Consumers Call VOD 'Last Resort,' Prefer Free, Ad-Supported Options

For all the hype surrounding video-on-demand TV services, usage remains low, it's getting few new subscribers, and people who do sign up tend to view it as a "last resort for television." Those are the main conclusions of "Video on Demand: Attitudes and Opportunities," a new report from consumer researcher E-Poll. What's wrong? and what has to change for VOD to succeed?

Above all, consumers say VOD should be offered free, which may be good news for advertisers, indicating that advertising may be a more viable alternative to pay-per-view and subscription-baed pricing models. "There are a couple forces that are driving advertising for VOD," advises Gerry Philpott, E-Poll's president and CEO. "For cable to be competitive [other TV service providers] they'll have to offer a fair amount of free programming on demand."

Consumers appears to be even more amenable to receiving targeted advertising as part of free VOD deals.

"Many of the cable operators can provide really precise targeted advertising," Philpott went on. For example, "Comcast is able to offer targeted advertising based on certain regions."



According to E-Poll's report, based on a study of 2,109 TV watchers, VOD's chief appeal is that it allows users to watch feature-length movies at more convenient times. Regular television programming simply doesn't make the cut for most users, the report goes on, noting that VOD is not most viewers' "first stop" after turning on their TVs--in contrast to the interactive program guide (IPG), which is viewed as an invaluable "go-to."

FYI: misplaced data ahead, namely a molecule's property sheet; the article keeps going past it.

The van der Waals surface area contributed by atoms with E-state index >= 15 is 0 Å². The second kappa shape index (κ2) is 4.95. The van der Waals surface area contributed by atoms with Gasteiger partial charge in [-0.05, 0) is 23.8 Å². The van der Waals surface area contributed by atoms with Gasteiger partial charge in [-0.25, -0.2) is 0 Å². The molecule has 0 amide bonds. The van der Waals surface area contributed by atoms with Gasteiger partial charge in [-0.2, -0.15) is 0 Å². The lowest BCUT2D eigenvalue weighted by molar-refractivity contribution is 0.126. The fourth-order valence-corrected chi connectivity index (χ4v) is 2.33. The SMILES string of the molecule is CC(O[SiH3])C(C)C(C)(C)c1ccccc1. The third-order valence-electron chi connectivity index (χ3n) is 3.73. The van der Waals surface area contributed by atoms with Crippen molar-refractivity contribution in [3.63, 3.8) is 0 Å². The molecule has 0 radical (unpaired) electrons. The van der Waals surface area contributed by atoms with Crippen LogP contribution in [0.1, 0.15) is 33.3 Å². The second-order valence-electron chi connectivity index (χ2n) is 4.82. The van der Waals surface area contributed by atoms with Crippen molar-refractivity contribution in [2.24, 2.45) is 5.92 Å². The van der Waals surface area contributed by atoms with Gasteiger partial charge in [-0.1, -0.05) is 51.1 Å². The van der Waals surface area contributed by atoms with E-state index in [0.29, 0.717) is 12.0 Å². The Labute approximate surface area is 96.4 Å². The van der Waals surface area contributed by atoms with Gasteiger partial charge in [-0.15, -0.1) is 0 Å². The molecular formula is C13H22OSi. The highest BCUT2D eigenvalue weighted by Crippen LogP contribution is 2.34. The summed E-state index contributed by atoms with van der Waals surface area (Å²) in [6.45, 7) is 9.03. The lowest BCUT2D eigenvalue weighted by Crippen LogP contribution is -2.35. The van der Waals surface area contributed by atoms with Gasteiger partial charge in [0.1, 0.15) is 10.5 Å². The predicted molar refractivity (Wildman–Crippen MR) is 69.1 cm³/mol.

This is due in large part to the fact that more than three-quarters of the consumers surveyed reject the idea of paying for content--period. VoD especially suffers in comparison to digital video recorders, where for a flat subscription fee, users can not only choose content, but enjoy VCR-like functions such as pause, fast-forward, and rewind. In this context, the idea of paying for VOD offerings--which are only available at fixed times and in fixed format--is especially objectionable.

Even worse, according to E-Poll's breakdown of the survey, a sizable number of those surveyed said VOD's content was in some way sub-par. And this number actually increased among people who had used VOD, with 18 percent saying they can't find anything they want to watch and another 18 percent saying not enough programs were available. Meanwhile, 22 percent said they "already have enough programs available," and 24 percent said they saw no reason to pay for content they could get for free "in a few months" (it's important to note that many of these figures overlap).

Not surprisingly, when asked which pricing model they would prefer for an ideal VOD service, more than 75 percent of respondents opted for "free"--meaning no monthly subscription fee and no per-show fee. And there's some good news for advertisers: the same proportion of respondents said they would accept a 60-second pre-roll commercial if it meant VOD were free. What's more, 83 percent said they would accept a 60-second commercial "for a product they are interested in"--holding out the promise of targeted TV advertising that could compete with targeted Internet ads.

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